A Public Service Enterprise Group (NYSE:PEG) company kicked off construction June 14 on Sewaren Unit 7, a new 540-MW combined-cycle natural gas plant in Middlesex County, New Jersey.
Elected officials were on hand to dedicate the start of work on both the new natural gas power facility and a refurbished Public Service Electric & Gas switching station at a site that flooded during “Super Storm” Sandy in 2012.
The new Sewaren 7 will replace the existing plant with more efficient, cleaner technology. Sewaren 7 represents an investment of more than $600m and is targeted to be operational in time for summer of 2018. The project is expected to generate about 350 jobs during the two-year construction phase.
PSEG Chairman and CEO Ralph Izzo was joined by New Jersey Gov. Chris Christie (R), Senate President Steve Sweeney (D) and Woodbridge Mayor John McCormac (D) at a groundbreaking ceremony.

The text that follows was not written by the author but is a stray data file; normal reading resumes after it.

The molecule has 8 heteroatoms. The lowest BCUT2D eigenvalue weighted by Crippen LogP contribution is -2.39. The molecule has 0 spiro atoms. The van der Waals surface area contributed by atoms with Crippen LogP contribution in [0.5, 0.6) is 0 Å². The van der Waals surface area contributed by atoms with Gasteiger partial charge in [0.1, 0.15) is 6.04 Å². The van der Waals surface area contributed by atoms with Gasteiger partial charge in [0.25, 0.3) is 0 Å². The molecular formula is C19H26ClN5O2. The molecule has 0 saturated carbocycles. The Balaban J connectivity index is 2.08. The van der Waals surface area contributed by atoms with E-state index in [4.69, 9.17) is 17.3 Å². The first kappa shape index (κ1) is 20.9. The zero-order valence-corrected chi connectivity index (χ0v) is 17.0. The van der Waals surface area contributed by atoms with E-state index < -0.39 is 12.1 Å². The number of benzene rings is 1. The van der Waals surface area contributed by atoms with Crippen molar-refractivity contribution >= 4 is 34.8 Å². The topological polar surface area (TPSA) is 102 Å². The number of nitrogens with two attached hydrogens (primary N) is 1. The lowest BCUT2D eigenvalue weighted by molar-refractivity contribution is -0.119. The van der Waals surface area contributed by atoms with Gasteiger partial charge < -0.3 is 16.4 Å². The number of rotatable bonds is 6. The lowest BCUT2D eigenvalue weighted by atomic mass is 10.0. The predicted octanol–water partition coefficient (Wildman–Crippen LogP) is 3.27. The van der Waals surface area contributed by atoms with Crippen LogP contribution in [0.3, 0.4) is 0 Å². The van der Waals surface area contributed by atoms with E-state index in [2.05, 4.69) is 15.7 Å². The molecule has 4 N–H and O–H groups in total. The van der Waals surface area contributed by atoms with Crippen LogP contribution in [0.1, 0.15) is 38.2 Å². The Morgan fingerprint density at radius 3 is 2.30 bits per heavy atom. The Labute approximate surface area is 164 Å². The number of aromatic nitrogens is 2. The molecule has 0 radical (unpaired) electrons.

They also helped commemorate the new, elevated Sewaren Switching Station, the first elevated station placed into service as part of PSE&G’s Energy Strong program to protect and strengthen its electric and gas system against severe weather events. Together, these investments promote New Jersey’s economic growth while supporting the policies and goals of the New Jersey Energy Master Plan, PSEG said in a news release.
“PSEG is building a new more efficient natural gas plant to serve the state and the utility part of its business has raised and rebuilt an electric switching station designed to provide resiliency against future storms as it delivers reliable power to the people in this area,” Christie said.
PSE&G has spent $125m over the last three years hardening and upgrading its Sewaren Switching Station which was devastated by Sandy.
These improvements, part of PSE&G’s Energy Strong program, included raising electric distribution equipment above new Federal Emergency Management Agency (FEMA) flood guidelines, as well as, installing new, elevated transmission facilities needed to maintain electric system reliability. At the height of construction, the project employed 150 laborers, electricians, operating engineers and tradesmen.